Rex Sinquefield, who 24 years ago co-founded Dimensional Fund Advisors and served as its co-chair and chairman of investment policy, will retire at the end of the year, the fund company announced.
   Sinquefield, an iconic and sometimes outspoken proponent of passive investment and efficient market theory, will retire to his farm in Missouri and pursue a variety of interests, including the creation of an economic think tank, Dimensional Fund Advisors said.
   Sinquefield's wife, Jeanne, who has supervised the company's trading operation since 1983, will also retire at the end of the year, the company announced.
   Rex Sinquefield founded Dimensional in 1981 with David Booth with the aim of applying academic research to investment management. Much of DFA's work is tied to research conducted at the University of Chicago, where Booth and Sinquefield attended graduate school. The underpinnings of the company's philosophy include a belief in efficient markets and passive investment.
   When it comes to the passive vs. active schools of investment theory, in fact, both Booth and Sinquefield have been blunt about their disregard for active management, market timing, stock picking and other similar endeavors. Sinquefield once called active management a form of "investment pornography."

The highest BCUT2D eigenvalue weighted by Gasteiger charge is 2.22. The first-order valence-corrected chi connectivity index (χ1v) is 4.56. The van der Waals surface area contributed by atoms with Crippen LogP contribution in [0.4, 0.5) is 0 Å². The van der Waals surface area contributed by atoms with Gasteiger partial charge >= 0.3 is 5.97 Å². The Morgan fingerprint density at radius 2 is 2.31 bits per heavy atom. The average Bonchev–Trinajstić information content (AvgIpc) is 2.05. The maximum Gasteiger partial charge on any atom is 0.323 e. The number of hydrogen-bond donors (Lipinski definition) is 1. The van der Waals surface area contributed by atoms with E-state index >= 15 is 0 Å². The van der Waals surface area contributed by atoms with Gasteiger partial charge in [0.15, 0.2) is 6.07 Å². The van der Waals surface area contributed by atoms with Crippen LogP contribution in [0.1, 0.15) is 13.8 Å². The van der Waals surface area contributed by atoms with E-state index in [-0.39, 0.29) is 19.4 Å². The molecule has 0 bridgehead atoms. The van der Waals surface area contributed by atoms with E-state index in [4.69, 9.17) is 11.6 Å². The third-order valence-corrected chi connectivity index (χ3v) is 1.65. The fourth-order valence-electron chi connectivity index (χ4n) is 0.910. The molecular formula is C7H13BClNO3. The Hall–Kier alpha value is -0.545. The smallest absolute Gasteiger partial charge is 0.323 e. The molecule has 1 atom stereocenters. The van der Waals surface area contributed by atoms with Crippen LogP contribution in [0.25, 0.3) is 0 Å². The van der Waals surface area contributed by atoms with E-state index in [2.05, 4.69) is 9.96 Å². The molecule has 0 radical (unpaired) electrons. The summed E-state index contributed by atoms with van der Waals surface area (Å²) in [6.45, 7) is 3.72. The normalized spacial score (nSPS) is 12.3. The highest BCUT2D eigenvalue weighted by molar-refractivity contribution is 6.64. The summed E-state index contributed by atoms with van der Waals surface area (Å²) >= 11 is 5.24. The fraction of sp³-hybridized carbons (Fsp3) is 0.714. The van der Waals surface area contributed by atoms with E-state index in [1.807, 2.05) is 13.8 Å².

DFA has about $70 billion under management for more than 300 clients, including high-net-worth investors through professional financial advisors, the company says. Its board members and consultants include Eugene Fama of the University of Chicago, Nobel Laureates Myron Scholes and Robert Merton, Kenneth French of Dartmouth College and Robert Ibbotson of Yale University.
   Sinquefield will remain a board member and consultant to the company after his retirement, according to DFA.
   "Rex and Jeanne are good friends and dear colleagues whose talents will remain an important resource for years to come," said Booth, DFA's co-chair and chief investment officer.